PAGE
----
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Puerto Rico Banks In Trouble, Potential Cost To The FDIC: $10 Billion



From Wall Street Journal:

"The Federal Deposit Insurance Corp. faces a daunting task in finding a solution for the broken banks in Puerto Rico that doesn't damage the surviving banks or the island's economy.

The FDIC is trying to minimize its potential loss from three weak Puerto Rican banks by drumming up interest among banks and private-equity investors in buying W Holding Co Inc.'s Westernbank, R&G Financial Corp.'s R-G Premier Bank, and EuroBancshares Inc.'s EuroBank, according to several people familiar with the matter. All three banks are in dire financial condition; closing them could cost the FDIC insurance fund as much as $10 billion, based on worst-case losses from recent bank failures"
online.wsj.com/article/SB10001424052702304198004575172300332007216.html

Geez, $10 BILLION!!!

Why weren't they closed earlier when they first became insolvent?

Who was the incompetent primary federal regulator that allowed their assets to depreciate so drastically?

"Bank Charter Class
A classification code assigned by the FDIC based on the institution's charter type (commercial bank or savings institution), charter agent (state or federal), Federal Reserve membership status (Fed member, Fed nonmember)and its primary federal regulator (state chartered institutions are subject to both federal and state supervision).
  • N = commercial bank, national (federal) charter and Fed member, supervised by the Office of the Comptroller of the Currency (NASDAQ:OCC)
  • SM = commercial bank, state charter and Fed member, supervised by the Federal Reserve (NYSE:FRB)
  • NM = commercial bank, state charter and Fed nonmember, supervised by the FDIC
  • SB = savings banks, state charter, supervised by the FDIC
  • SA = savings associations, state or federal charter, supervised by the Office of Thrift Supervision (OTS)
  • OI = insured U.S. branch of a foreign chartered institution (NYSE:IBA)"

www2.fdic.gov/idasp/main.asp

Let us find out!

"Cert Institution Name City State Class Total Assets($000) 12/31/2009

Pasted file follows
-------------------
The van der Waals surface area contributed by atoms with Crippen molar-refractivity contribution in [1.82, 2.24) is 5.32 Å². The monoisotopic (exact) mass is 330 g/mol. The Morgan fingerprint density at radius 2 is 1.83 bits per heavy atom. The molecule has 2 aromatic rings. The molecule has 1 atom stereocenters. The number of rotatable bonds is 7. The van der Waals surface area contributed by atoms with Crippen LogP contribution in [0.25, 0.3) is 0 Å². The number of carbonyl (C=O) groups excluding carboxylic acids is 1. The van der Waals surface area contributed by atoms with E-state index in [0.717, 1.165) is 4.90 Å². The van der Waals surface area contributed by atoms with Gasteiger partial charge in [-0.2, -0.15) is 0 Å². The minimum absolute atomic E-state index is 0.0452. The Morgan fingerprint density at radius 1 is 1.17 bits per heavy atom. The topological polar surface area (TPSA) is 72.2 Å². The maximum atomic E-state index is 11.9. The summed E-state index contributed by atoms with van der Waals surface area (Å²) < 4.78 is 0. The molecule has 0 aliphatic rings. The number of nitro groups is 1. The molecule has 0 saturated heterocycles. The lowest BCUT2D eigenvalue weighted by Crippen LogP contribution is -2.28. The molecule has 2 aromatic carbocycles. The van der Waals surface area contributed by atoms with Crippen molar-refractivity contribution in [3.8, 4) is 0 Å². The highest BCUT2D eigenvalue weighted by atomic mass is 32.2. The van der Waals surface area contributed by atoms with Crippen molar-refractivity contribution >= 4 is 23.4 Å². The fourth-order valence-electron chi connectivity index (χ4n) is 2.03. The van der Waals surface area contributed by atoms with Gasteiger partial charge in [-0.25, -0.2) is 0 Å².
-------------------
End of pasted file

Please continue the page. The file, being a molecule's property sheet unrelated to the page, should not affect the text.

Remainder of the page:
Call/TFR Report?
34968 Banco Popular de Puerto Rico Hato Rey PR SM 23,271,000 Yes
30387 Firstbank of Puerto Rico Santurce PR NM 19,616,388 Yes
31027 Westernbank Puerto Rico Mayaguez PR NM 11,938,184 Yes
32102 Doral Bank San Juan PR NM 9,288,322 Yes
20828 Banco Santander Puerto Rico San Juan PR NM 6,591,027 Yes
31469 Oriental Bank and Trust San Juan PR NM 6,412,164 Yes
32185 R-G Premier Bank of Puerto Rico Hato Rey PR NM 6,061,232 Yes
19919 Banco Bilbao Vizcaya Argentaria Puerto Rico San Juan PR NM 5,519,043 Yes
27150 Eurobank San Juan PR NM 2,561,343 Yes
22946 Scotiabank de Puerto Rico San Juan PR NM 1,775,127 Yes"

www2.fdic.gov/idasp/main.asp

What, the FDIC?

Westerbank, Class NM, check.

R-G Premier Bank, Class NM, check.

Eurobank, Class NM, check.

All three banks had the FDIC as their primary federal regulator?

How could that be?

I thought the FDIC was mandated to find the least costly solutions!!!

Oh, wait, but that mandate only applies after the banks fail.

Apparently these banks have not failed yet, as determined by the FDIC, even though total costs now already amount to $10 billion!

Here is what I predict.

The FDIC will soon close these banks. 

It will sell all the deposits and good assets to private investors like those at OneWest and share billions in losses. 

It will keep all the junk and sell them to Public Pension Funds with guarantees.

Private investors will then post record profits, like OneWest.

"OneWest Bank profit: $1.6 billion"
www.latimes.com/business/la-fi-onewest20-2010feb20,0,880625.story

Pension Funds will lose all their money, like the Maiden Lanes, and since the FDIC is in the red, the retirees/taxpayers will suffer double the pain.

"Exposing Bear Stearns Assets... The portfolio, which has a notional value of $74.8 billion but which is valued on the Fed's balance sheet at just $27 billion, offers a picture of how structured finance led investment banks away from their standard intermediary role to one in which they held large long-term positions on their balance sheets."
www.nasdaq.com/aspx/stock-market-news-story.aspx

But most importantly, all the power players involved will all be gone by then and nobody will be held accountable.



*imho*